Similarly, more than 40 percent of the subsidised kerosene meant for the public distribution system was being diverted to adulterate automotive fuels. Creating a differential pricing for the underprivileged was creating havoc and ample room for pilferage. The government was basically trying to fill a bucket that was leaking like a sieve!
These problems meant that the old solutions had proved useless, giving rise to the need for a radical solution, backed by technology.
Sometime in 2009, Nandan Nilekani first came up with the idea of a universal identification (UID) number in his book, Reimagining India. The government too had been working on a somewhat similar project in parallel and Nandan was roped in by the then government to head the UID project. After a mammoth effort, and dealing with innumerable technology challenges as well as on the ground logistics nightmares, the project was completed with the first Aadhaar number issued in September 2010, with another 100 million cards issued over a year later by November 2011.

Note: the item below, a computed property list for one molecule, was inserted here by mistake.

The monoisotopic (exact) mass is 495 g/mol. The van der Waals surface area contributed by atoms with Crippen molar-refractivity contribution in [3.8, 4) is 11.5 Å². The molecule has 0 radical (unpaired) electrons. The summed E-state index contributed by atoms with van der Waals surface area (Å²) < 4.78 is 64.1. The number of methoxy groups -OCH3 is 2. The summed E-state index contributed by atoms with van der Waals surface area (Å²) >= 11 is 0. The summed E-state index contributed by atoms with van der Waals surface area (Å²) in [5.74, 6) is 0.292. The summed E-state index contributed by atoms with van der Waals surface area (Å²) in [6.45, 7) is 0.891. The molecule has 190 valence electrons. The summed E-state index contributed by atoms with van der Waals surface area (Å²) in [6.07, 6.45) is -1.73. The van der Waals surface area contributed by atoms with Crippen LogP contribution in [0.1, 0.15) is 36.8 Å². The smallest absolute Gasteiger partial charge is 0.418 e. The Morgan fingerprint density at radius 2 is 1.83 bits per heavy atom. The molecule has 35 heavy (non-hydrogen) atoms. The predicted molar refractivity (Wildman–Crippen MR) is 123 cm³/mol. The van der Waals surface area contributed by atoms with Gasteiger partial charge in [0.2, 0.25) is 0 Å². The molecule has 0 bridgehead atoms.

To ensure financial inclusion and subsidy reform, the Aadhaar-enabled Direct Benefits Transfer (DBT) plan involved transferring the subsidy amount directly to beneficiaries’ bank accounts. This meant the poor could then use the money transferred to their accounts to buy LPG/kerosene and other commodities at market prices. This, in turn, enabled competitive markets for these commodities and helped avoid the diversion of subsidies from those who deserved it.
As long as Aadhaar was being used for the direct transfer of benefits to the poor, the backlash wasn’t significant. Many of the middlemen, backed by unscrupulous politicians, were suddenly out of business. They were left to lick their wounds but did not find a rallying point to argue and fight against it.
As the old saying goes, if you have a hammer everything looks like a nail!
Soon, over-enthusiastic government officials and departments suddenly saw Aadhaar as a silver bullet for all their troubles. For instance, the transport departments wanted to link driving licenses with Aadhaar to weed out the sizeable percentage of fake licenses. Similarly, the telecom department wanted telecom companies to authenticate their subscribers using Aadhaar. The Ministry of Finance too wanted to link PAN cards with Aadhaar as there were instances where one individual had five PAN cards.
Others began suggesting linking property records with Aadhaar. In addition, corporate India also began using Aadhaar to establish the identity of their employees.